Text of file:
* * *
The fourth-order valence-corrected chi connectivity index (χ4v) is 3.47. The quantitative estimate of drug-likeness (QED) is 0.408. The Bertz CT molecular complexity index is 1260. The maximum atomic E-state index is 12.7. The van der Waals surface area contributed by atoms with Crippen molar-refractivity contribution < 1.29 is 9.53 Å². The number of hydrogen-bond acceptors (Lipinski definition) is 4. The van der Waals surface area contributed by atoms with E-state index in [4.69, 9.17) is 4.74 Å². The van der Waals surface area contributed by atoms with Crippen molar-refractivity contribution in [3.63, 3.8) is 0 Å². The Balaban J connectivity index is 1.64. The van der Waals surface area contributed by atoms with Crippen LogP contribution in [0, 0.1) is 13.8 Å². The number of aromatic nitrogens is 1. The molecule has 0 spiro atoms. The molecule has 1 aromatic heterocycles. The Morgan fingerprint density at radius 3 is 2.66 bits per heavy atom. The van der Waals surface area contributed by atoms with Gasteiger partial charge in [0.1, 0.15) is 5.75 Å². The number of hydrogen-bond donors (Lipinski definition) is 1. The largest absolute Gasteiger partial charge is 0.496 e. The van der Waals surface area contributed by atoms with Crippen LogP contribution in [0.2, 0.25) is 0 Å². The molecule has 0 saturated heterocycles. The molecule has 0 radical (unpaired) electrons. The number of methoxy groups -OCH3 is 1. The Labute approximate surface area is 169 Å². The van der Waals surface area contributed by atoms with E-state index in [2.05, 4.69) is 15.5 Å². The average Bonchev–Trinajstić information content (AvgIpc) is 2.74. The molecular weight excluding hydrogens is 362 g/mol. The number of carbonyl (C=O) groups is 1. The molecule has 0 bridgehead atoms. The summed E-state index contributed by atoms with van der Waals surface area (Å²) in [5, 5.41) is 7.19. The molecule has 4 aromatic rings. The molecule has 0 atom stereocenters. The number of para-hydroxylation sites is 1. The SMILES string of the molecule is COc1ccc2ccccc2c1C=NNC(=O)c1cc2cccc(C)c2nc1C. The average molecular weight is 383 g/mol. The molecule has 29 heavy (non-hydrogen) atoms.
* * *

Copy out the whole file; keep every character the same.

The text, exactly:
The fourth-order valence-corrected chi connectivity index (χ4v) is 3.47. The quantitative estimate of drug-likeness (QED) is 0.408. The Bertz CT molecular complexity index is 1260. The maximum atomic E-state index is 12.7. The van der Waals surface area contributed by atoms with Crippen molar-refractivity contribution < 1.29 is 9.53 Å². The number of hydrogen-bond acceptors (Lipinski definition) is 4. The van der Waals surface area contributed by atoms with E-state index in [4.69, 9.17) is 4.74 Å². The van der Waals surface area contributed by atoms with Crippen molar-refractivity contribution in [3.63, 3.8) is 0 Å². The Balaban J connectivity index is 1.64. The van der Waals surface area contributed by atoms with Crippen LogP contribution in [0, 0.1) is 13.8 Å². The number of aromatic nitrogens is 1. The molecule has 0 spiro atoms. The molecule has 1 aromatic heterocycles. The Morgan fingerprint density at radius 3 is 2.66 bits per heavy atom. The van der Waals surface area contributed by atoms with Gasteiger partial charge in [0.1, 0.15) is 5.75 Å². The number of hydrogen-bond donors (Lipinski definition) is 1. The largest absolute Gasteiger partial charge is 0.496 e. The van der Waals surface area contributed by atoms with Crippen LogP contribution in [0.2, 0.25) is 0 Å². The molecule has 0 saturated heterocycles. The molecule has 0 radical (unpaired) electrons. The number of methoxy groups -OCH3 is 1. The Labute approximate surface area is 169 Å². The van der Waals surface area contributed by atoms with E-state index in [2.05, 4.69) is 15.5 Å². The average Bonchev–Trinajstić information content (AvgIpc) is 2.74. The molecular weight excluding hydrogens is 362 g/mol. The number of carbonyl (C=O) groups is 1. The molecule has 0 bridgehead atoms. The summed E-state index contributed by atoms with van der Waals surface area (Å²) in [5, 5.41) is 7.19. The molecule has 4 aromatic rings. The molecule has 0 atom stereocenters. The number of para-hydroxylation sites is 1. The SMILES string of the molecule is COc1ccc2ccccc2c1C=NNC(=O)c1cc2cccc(C)c2nc1C. The average molecular weight is 383 g/mol. The molecule has 29 heavy (non-hydrogen) atoms.